I’ll admit, I was one of those who never really used LinkedIn. Or looked at it. But then I started getting hooked to “Influencer Posts” that cover a variety of topics from various levels in the professional world. Last week, Arianna Huffington posted Hemingway, Thoreau, Jefferson and the Virtues of a Good Long Walk and it really got me thinking.
Maybe those guys (being Hemingway, Thoreau, Jefferson and the slew of others mentioned) were seriously on to something. I’ve often turned to walks during stressful times. Times to catch up with friends. Or just times to escape it all. And often, these happen along the lakefront. Though for some reason, it’s only during the fall and spring (maybe that chill in the air slapping you in the face has something to do with it). But it’s my first defense when things get rough.
Take for instance this past week at the office. A colleague was seriously overwhelmed and after seeing her walk by my desk, I followed up with a Gchat message saying: “Want to take a walk?” Even though we never went outside, it still helped. To get up and just walk away for a bit to gain a little perspective, but more importantly, a little distance. I’ve made a point to just pop into offices instead of calling people, just for the chance to get some mobility into my day.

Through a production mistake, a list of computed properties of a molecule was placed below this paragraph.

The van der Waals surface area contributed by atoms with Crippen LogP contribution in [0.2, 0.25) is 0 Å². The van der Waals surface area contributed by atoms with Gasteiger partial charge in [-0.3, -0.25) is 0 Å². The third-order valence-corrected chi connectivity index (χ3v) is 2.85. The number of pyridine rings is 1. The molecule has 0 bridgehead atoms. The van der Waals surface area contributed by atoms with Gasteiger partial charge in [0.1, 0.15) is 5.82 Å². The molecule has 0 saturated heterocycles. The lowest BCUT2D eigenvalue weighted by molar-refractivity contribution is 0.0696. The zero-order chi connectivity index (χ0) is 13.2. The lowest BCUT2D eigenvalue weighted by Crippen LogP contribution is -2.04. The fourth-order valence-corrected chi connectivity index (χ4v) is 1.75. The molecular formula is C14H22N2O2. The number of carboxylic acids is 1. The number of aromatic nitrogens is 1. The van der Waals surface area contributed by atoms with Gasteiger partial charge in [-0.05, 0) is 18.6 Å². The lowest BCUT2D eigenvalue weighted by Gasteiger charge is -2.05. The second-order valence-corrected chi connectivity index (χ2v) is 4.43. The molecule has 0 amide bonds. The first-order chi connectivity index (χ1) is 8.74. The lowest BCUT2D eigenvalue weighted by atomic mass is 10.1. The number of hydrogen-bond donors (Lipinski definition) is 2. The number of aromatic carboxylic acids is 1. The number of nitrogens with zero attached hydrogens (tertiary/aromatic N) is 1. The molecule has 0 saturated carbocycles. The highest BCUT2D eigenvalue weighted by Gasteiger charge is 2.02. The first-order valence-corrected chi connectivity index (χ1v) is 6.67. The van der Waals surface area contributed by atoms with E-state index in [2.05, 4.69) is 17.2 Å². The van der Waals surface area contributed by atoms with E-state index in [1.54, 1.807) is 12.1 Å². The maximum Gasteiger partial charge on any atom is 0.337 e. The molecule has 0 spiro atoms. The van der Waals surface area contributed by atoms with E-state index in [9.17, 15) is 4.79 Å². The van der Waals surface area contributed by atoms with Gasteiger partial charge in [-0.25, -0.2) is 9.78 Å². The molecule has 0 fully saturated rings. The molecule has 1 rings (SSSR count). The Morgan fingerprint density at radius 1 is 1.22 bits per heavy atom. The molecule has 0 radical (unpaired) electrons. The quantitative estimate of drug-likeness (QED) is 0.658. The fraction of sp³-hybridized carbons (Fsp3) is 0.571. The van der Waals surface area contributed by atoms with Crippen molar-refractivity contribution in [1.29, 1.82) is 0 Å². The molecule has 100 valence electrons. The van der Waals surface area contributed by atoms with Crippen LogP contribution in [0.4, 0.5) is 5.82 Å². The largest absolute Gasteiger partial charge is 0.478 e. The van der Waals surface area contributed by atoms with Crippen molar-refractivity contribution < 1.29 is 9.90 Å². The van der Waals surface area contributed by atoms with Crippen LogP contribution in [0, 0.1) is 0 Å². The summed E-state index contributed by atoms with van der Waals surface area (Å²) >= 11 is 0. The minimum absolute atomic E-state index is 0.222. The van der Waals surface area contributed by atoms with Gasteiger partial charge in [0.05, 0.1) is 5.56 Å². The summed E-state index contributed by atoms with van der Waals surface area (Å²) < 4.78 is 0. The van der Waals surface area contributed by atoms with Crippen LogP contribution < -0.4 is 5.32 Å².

I particularly enjoyed the quote from Gregory Berns in Iconoclast: A Neuroscientist Reveals How to Think Differently when he writes, “new insights come from people and new environments — any circumstance in which the brain has a hard time predicting what will come next.” That to me sums up why around that 2:30 hour at the office, I’m craving somewhere for my legs to carry me. Sitting makes me feel stuck. Sitting makes me feel like a lump. And how is one supposed to be creative in that kinda of setting?
Below is an infographic from Mind Yourself Chicago on the importance of getting out there, for less than an hour. So feet, sandals, flip flops and boots, start walkin’.